• Learning is a process of connecting specialised nodes or information sources.
  • This will happen at first with the aid of the person who set up the course. However as the participants become more confident in the use of digital technology and connections are made between different groups then diverse information sources will be brought together.
  • Learning may reside in non-human appliances.
  • Given that the purpose of this course is two-fold: to develop digital skills and to create contacts between different parts of the diaspora, non-human appliances are of paramount importance. However, like the previous principle, this will be something that will gain in importance as the course develops.
  • Capacity to know more is more critical than what is currently known.
  • This is different from simply learning something new. It requires the members of the course to have the motivation to know more and to give this  a higher priority than what they already know. In a sense, this will depend on the reasons why the learners started the course in the first place. They may simply want the reassurance of having their knowledge reinforced. In that is the case, then this principle may be less true.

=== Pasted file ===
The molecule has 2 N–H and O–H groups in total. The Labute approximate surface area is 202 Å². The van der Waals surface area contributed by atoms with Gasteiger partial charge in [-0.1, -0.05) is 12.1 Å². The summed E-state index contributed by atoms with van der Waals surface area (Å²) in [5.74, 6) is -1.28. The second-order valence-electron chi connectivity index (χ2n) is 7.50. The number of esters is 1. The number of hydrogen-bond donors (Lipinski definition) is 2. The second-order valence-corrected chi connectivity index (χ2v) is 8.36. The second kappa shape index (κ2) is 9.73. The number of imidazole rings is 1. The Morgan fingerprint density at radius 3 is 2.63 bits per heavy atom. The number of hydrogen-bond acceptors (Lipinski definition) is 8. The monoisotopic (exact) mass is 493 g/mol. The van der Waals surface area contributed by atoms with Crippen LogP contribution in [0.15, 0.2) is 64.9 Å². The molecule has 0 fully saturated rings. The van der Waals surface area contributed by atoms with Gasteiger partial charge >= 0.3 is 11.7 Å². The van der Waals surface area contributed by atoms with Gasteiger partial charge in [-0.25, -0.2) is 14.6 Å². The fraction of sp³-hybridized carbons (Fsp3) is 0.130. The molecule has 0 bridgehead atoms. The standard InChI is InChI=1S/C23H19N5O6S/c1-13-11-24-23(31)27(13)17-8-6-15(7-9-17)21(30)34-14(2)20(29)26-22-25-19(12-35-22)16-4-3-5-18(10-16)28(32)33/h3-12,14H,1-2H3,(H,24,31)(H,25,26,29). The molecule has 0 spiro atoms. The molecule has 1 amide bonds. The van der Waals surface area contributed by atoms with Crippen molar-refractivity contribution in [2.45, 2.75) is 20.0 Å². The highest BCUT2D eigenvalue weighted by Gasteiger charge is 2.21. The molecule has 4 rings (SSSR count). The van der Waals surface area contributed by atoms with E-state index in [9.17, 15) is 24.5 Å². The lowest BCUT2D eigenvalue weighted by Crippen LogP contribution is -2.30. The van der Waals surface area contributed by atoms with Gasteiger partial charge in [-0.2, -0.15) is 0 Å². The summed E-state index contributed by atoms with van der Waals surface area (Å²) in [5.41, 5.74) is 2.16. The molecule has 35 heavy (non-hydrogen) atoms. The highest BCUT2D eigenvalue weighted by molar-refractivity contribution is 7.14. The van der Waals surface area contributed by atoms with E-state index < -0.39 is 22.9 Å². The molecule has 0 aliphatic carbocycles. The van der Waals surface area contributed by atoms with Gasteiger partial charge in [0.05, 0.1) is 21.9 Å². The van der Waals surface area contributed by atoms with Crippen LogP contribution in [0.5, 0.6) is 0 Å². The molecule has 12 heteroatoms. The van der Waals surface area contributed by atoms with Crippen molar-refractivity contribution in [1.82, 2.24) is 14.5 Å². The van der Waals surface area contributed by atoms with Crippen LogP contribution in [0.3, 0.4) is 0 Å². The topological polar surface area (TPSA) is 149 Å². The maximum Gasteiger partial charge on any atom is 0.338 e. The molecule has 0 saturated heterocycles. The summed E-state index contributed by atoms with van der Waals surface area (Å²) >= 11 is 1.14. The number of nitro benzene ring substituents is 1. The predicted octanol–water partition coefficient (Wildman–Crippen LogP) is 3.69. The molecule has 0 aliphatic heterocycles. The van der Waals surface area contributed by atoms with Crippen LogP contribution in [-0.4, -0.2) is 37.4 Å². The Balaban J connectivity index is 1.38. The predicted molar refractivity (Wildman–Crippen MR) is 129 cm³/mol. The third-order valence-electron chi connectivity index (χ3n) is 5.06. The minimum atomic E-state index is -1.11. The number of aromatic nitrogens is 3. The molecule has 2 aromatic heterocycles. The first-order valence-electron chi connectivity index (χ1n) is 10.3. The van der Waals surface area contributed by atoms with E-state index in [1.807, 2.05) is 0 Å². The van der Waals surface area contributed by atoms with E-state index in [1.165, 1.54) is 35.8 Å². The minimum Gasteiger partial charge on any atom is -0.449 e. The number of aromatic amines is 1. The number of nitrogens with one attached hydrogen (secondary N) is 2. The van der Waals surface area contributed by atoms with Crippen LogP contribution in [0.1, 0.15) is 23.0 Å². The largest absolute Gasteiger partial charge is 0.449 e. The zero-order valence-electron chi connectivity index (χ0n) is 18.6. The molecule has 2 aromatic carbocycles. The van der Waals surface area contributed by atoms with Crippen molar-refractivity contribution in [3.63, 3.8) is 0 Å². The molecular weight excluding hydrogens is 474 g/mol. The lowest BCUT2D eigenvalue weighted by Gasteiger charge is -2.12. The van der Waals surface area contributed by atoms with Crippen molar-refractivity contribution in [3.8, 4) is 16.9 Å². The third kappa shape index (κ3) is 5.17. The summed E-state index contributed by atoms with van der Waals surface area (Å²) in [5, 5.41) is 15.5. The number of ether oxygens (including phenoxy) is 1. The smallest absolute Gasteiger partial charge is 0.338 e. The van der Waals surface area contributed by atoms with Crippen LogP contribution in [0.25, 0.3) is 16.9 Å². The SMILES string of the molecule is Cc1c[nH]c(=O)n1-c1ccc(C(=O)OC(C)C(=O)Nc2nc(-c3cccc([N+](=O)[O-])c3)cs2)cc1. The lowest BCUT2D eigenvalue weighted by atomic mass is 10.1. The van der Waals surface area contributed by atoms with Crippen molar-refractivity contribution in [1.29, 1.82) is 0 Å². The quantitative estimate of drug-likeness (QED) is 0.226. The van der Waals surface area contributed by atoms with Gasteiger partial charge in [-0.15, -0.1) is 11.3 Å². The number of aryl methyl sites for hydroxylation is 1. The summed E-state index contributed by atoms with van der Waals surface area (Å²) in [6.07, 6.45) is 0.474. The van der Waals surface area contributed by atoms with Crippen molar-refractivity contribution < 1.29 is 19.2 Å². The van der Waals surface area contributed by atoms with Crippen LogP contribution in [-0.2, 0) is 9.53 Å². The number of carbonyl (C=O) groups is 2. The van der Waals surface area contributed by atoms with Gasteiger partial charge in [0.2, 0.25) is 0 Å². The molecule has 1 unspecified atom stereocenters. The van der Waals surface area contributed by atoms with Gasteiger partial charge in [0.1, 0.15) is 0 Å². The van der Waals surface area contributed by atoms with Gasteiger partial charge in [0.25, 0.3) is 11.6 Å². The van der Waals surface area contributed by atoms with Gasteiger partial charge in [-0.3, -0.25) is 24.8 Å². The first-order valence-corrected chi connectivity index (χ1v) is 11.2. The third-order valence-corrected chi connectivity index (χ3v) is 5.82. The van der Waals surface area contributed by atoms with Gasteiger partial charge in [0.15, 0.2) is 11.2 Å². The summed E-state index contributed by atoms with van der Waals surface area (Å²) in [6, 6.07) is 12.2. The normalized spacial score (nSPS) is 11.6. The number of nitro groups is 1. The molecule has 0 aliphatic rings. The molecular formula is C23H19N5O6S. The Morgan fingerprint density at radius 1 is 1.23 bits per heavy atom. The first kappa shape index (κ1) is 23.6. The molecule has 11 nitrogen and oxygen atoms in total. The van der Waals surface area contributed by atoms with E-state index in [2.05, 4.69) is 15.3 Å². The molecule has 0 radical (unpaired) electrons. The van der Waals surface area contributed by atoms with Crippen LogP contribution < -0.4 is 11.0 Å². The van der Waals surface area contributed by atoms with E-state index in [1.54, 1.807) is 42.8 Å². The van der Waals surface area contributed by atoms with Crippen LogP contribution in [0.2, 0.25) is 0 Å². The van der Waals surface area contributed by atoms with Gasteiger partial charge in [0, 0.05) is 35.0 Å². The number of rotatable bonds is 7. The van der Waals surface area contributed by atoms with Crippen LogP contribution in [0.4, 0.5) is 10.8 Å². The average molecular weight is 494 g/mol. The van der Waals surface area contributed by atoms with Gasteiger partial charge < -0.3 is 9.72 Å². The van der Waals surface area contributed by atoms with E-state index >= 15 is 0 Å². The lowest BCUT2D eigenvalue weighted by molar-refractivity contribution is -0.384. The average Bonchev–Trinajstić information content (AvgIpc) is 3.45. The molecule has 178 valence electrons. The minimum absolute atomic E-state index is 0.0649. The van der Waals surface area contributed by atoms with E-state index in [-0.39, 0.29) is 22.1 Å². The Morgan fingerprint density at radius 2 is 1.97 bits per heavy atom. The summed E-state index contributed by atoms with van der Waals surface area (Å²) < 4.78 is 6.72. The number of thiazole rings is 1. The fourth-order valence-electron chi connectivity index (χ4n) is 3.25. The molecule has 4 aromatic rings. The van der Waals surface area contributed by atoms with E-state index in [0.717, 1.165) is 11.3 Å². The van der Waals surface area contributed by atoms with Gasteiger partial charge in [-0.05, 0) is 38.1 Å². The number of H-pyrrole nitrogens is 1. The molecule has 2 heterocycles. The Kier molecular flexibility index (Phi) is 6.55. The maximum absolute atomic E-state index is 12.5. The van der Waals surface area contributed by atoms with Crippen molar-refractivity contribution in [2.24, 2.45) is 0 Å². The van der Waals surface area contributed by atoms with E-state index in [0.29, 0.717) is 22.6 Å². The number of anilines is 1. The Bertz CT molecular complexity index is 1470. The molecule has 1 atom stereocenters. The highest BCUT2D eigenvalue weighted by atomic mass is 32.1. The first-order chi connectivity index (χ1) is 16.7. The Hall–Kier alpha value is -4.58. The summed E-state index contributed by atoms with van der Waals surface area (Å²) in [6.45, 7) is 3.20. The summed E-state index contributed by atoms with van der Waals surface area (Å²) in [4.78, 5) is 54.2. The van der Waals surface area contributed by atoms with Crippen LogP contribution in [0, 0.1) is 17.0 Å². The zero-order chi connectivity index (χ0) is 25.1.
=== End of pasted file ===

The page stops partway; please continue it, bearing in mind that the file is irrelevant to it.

• Nurturing and maintaining connections is needed to facilitate continual learning.
  • This will happen with the formal end of the course. Developing digital skills is not normally something that stops once the course ends. Connections made during the course will be maintained through chat rooms, social media, email etc.
  • Ability to see connections between fields, ideas and concepts is a core skill.
  • The online world is, in a very real sense, connectivist. Although each week of the course is discrete the links between them mean that the participants in the course will be making links and connections almost without realising it. The trick is to find a way of teaching the ability to see these connections.
  • Currency (accurate, up-to-date knowledge) is the intent of all connectivist learning activities.